Brother Finbar McMullen, FSC ’46, longtime faith-filled fixer, connector, builder, and inventor on Saint Mary’s Winona Campus, died Sunday, May 2, 2021, at the age of 97.

Brother Finbar joined the De La Salle Christian Brothers in 1940. When asked what it means to be Lasallian, he shared these words, “I cannot say what Lasallian means because it is all I’ve experienced. Everything about me comes from being a Brother … Being a good Brother means being dedicated to education, being dedicated to young people, and being dedicated to justice.”

Brother Finbar McMullen, FSC

He first came to Saint Mary’s in Winona in 1943 as a college student. After graduation, he began his career teaching biology, algebra, and geometry, as well as shop courses, in Memphis, Chicago, and the Twin Cities. He also trained a group of young men called the “mobile crews” — Brothers who were not going to be educators but would serve education in other ways — in industrial skills.

In 1967, he returned to Saint Mary’s to do repair work for the science department and he stayed in the community until recent years. Even when he could no longer live on campus because of his health, his heart remained on Terrace Heights.

During his career, he oversaw Aquinas Hall (now Vlazny) for 15 years, and had the challenging job of overseeing Saint Mary’s first co-ed residence hall. In the process, he made lifelong friends and furthered his understanding of and respect for women.

From 1984-85, he became director of the La Salle Community and served as a hall director in Watters and La Salle halls in the late ’80s. The Brother Finbar McMullen Award, established in 1981, is presented to a professional member of the Saint Mary’s Winona Campus community who unselfishly meets the needs of the undergraduate community.

At age 65, he retired from residence hall work but worked in the science shop until he was 75.

During his semi-retirement, he began a commercial sideline, and because of this, he’s been called the “Brother of Invention.” His collective work became known as Finovations.

In the early ‘70s, and late ’80s, he ran a program of camping courses, including winter camping at Saint Mary’s. During this time he made his first “Finbar Hood.” He fashioned a separate hood that would roll with the person at night and could be more easily dried than a sleeping bag. He made enough for the whole class and eventually patented his creation. He received endorsements from Paul Shurke, co-leader of the Steger North Pole Expedition and Bering Bridge Expedition, and Ann Bancroft, leader of the American Women’s Trans-Antarctic Expedition.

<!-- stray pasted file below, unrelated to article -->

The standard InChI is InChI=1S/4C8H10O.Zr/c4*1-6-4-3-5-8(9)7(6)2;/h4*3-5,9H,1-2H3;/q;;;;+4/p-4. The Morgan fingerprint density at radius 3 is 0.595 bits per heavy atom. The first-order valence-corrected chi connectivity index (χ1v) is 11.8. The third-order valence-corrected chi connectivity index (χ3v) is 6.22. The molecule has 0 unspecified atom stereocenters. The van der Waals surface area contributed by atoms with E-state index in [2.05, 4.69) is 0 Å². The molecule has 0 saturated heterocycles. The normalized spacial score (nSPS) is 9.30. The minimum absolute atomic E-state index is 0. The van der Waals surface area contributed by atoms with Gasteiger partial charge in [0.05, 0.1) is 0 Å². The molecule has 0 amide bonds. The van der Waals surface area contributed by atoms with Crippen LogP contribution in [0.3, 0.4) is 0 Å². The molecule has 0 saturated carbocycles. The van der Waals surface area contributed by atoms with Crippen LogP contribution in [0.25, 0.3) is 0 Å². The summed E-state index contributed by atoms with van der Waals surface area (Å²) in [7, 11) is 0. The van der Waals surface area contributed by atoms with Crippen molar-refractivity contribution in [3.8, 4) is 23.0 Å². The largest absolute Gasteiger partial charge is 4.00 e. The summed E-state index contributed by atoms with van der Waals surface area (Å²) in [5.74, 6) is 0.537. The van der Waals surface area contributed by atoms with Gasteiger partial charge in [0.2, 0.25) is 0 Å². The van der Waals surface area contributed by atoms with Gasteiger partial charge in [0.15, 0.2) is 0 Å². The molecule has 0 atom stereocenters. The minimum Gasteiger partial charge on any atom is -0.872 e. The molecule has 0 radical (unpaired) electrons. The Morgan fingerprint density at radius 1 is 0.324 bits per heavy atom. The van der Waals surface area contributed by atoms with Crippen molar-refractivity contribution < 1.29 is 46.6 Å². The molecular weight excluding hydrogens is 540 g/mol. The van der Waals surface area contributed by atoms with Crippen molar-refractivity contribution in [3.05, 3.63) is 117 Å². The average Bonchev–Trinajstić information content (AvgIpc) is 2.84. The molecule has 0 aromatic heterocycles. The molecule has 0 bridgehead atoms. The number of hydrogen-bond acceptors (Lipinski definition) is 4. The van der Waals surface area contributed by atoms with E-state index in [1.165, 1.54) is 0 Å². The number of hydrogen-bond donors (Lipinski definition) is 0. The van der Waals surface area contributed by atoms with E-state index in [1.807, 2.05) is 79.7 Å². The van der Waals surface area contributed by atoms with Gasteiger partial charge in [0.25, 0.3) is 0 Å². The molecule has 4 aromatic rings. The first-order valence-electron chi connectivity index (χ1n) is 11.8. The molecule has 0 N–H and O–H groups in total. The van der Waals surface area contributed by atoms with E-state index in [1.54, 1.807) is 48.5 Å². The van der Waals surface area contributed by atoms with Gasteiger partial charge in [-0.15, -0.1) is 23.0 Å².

Then, when winter campers got their skis caught in the marshland grass, he devised a piece of riveted sheet metal to solve the problem. Where he saw a need, he invented the solution — from a fabric tucker, to a grape cutter, to a collapsible fire grate.

He was also an accomplished woodworker and even taught courses in constructing items from cardboard. When walking became difficult, Brother Finbar could be seen riding a Segway (with an adapted cardboard cane holder) around campus. As remembered as he is for the items he created, he will forever be cherished for the relationships he cultivated.

The Saint Mary’s community extends its sympathy to Brother Finbar’s family, including his Brother Arnold ’53 on the Winona Campus and the De La Salle Christian Brother community and affiliated De La Salle Christian Brothers.

The funeral will be 7 p.m. Monday, May 10, in Saint Thomas More Chapel, located on Saint Mary’s Winona Campus. Visitation will be one hour prior in the chapel. Burial will be in the Christian Brothers section of Saint Mary’s Cemetery, Winona. View the ceremony virtually.

Gifts in memory of Brother Finbar can be sent to Saint Mary’s University of Minnesota Office of Advancement for the Brother Finbar McMullen Endowed First Generation Initiative Scholarship, 700 Terrace Heights #21, Winona, MN 55987

We invite you to join us in sharing your memories of Brother Finbar or other condolences by posting a comment below.


Featured photo courtesy of Keith Moore ’03.

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